It is worth noting that women’s rights have received great attention and follow-up from the Human Rights Commission, especially that the field of women’s rights, in particular, is one of the areas that has received a large share of reforms and developments, including legislative, judicial, procedural, administrative and other aspects, including, as I mentioned above, have raised levels of empowerment and engagement Women are in decision-making centers, and their participation is an essential and effective element in all fields, as well as several councils in the judicial, legal, military, security, and diplomatic domains.
When the Kingdom’s Vision 2030 was released in 2016, the percentage of women participating in the labor market was 21%, but it has since grown to 32% in a clear and quick development that is publicly tracked and followed up, just as was envisaged in the Kingdom aim for 2030, This was announced by His Excellency the President of the Human Rights Commission, Dr. Awwad Al-Awwad when the Kingdom addressed the United Nations Human Rights Council a few days ago. There he spoke about the Kingdom’s historical reforms, the more than 95 historical reforms it has witnessed in the field of human rights, based on its firm values, in implementation of its national and international obligations, and within the framework of its ambitious vision.
AK: When ECOSOC elected Saudi Arabia to the UN Commission on the Status of Women for the 2018-2022 period, the outcome was widely criticized. What was achieved during this period, and what should we expect as a legacy of this election?
SAA: In my answers to the previous questions, I mentioned what was accomplished during this time, and the Kingdom’s election to the UN Women’s Rights Committee is based on what was already happening on the ground in Saudi Arabia, where profound transformations and radical reforms for the benefit of women were already underway. The extent to which women have equal access to essential rights to education, labor, and public services, as well as positive discrimination in some cases.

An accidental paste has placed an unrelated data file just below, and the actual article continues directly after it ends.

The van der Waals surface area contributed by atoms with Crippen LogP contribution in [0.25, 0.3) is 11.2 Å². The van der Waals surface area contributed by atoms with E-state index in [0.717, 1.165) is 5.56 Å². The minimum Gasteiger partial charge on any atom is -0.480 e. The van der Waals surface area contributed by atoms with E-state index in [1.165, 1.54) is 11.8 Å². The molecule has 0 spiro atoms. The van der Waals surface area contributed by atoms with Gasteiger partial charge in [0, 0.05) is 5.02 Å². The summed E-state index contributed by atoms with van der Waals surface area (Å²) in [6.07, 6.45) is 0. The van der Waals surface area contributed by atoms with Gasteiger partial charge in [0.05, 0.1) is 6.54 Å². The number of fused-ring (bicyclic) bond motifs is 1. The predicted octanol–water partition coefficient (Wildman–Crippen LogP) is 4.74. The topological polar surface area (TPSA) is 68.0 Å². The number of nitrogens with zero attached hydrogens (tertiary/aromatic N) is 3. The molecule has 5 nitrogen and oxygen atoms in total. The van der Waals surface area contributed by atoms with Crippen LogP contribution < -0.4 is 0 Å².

Human rights ambassador, undersecretary, deputy minister, and university director, as in cleaning the path to gaining full equality in other crucial posts with males.
And, while we cannot deny that more progress is expected and that all parties in the Kingdom, including the leadership and the people, are working to develop and consolidate the gains, this fact confirms what the Kingdom is experiencing in terms of women’s rights achievements is one of the most important things that happen on a global scale. So, unless there is ignorance of the reality of what is happening on the ground or a willful disrespect for it, we do not see a reason to undervalue these accomplishments.